New York, United Nations, 1984. 108 p. (Population Studies, No. 85; ST/ESA/SER.A/85)The 3 parts of this report on world, regional, and international developments in the field of population, present a summary of levels, trends, and prospects in mortality, fertility, nuptiality, international migration, population growth, age structure, and urbanization; consider some important issues in the interrelationships between economic, social, and demographic variables, with special emphasis on the problems of food supply and employment; and deal with the policies and perceptions of governments on population matters. The 1st part of the report is based primarily on data compiled by the UN Population Division. The 2nd part is based on information provided by the Food and Agriculture Organization of the UN (FAO) and the International Labor Organization (ILO), as well as that compiled by the Population Division. The final part is based on information in the policy data bank maintained by the Population Division, including responses to the UN Fourth Population Inquiry among Governments. In 1975-80 the expectation of life at birth for the world was estimated at 57.2 years for both sexes combined. The corresponding figure for the developed and developing regions was 71.9 and 54.7 years, respectively. In 1975-80 the birthrate of the world was estimated at 28.9/1000 population and the gross reproduction rate was 1.91. These figures reflect considerable decline from the levels attained 25 years earlier: a crude birthrate of 38/1000 population and a gross reproduction rate of 2.44. World population grew from 2504 million in 1950 to 4453 million in 1983. Of the additional 1949 million people, 1645 million, or 84%, accrued to the less developed countries. The impact of population growth on economic development and social progress is not well understood. The governments of some developing countries still officially welcome a rapid rate of population growth. Many other governments see cause for concern in the need for the large increases in social expenditure, particularly for health and education, that accompany a young and growing population. Planners are concerned that the rapidly growing supply of labor, compounded by a trend toward rapid urbanization, may exceed that which the job market is likely to absorb. In the developed regions the prospect of a declining, or an aging, population is also cause for apprehension. There is a dearth of knowledge as to the impact of policies for altering the consequences of these trends. Many policies have been tried, in both developed and developing countries, to influence population growth and distribution, but the consequences of such policies have been difficult to assess. Frequently this problem arises because their primary objectives are not demographic in character.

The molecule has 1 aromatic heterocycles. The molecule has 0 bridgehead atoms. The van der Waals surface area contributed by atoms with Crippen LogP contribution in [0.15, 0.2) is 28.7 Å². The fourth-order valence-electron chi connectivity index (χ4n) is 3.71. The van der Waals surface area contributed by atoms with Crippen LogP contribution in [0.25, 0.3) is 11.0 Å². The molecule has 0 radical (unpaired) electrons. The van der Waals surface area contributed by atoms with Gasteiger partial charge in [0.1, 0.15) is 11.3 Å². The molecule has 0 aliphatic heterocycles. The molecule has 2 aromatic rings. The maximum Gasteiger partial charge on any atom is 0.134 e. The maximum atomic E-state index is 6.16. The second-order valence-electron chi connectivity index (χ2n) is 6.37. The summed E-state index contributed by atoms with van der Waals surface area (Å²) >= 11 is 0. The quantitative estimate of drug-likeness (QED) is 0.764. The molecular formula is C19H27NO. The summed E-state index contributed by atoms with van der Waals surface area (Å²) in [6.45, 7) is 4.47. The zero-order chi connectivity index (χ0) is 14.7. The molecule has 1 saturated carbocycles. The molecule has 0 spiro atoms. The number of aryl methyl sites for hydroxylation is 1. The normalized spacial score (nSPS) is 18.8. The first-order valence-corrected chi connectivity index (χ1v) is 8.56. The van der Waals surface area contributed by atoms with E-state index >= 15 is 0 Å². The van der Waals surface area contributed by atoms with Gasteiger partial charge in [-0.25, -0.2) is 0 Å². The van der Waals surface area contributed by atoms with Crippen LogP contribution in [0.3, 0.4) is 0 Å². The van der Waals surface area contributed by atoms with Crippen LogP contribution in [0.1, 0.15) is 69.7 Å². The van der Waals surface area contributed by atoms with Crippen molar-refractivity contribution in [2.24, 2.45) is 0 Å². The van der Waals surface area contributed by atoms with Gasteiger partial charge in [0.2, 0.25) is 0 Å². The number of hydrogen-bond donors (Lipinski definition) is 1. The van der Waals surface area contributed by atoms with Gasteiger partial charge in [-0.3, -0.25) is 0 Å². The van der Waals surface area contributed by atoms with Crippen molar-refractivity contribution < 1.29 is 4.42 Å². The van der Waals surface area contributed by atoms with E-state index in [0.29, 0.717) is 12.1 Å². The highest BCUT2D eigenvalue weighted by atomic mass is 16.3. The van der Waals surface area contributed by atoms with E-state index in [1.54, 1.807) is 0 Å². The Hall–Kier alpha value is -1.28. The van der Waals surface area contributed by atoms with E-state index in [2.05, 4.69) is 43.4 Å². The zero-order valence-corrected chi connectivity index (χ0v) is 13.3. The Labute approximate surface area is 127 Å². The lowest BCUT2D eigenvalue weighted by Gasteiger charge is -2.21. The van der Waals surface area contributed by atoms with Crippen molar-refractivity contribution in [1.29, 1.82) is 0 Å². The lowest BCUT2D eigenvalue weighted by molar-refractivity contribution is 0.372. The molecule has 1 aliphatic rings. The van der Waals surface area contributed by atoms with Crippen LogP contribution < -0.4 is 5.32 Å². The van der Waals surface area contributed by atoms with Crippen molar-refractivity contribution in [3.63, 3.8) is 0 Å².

New York, UNICEF, 1984 May. 280 p.The data in this set of 135 country profiles for 1981 are made up from 9 major sources and cover the countries and territories with which the UN International Children's Emergency Fund (UNICEF) cooperates. In terms of infant morttality, countries are divided into 5 infant mortality groups: a very high infant mortality (a) group of countries, with a 1981 infant mortality rate (IMR) estimate of 150 (rounded) or more deaths per 1000 live births; a very high infant mortality (b) group of countries with a 1981 IMR estimate between 110 (rounded) and 140 (rounded); a high infant mortality group of a middle infant mortality group of countries, with a 1981 IMR estimate of between 26 and 50 (rounded); and a low infnat mortality group of countries, with a 1981 IMR estimate of 25 or less. For each country data are also presented on nutrition, demographic, education, and economic indicators.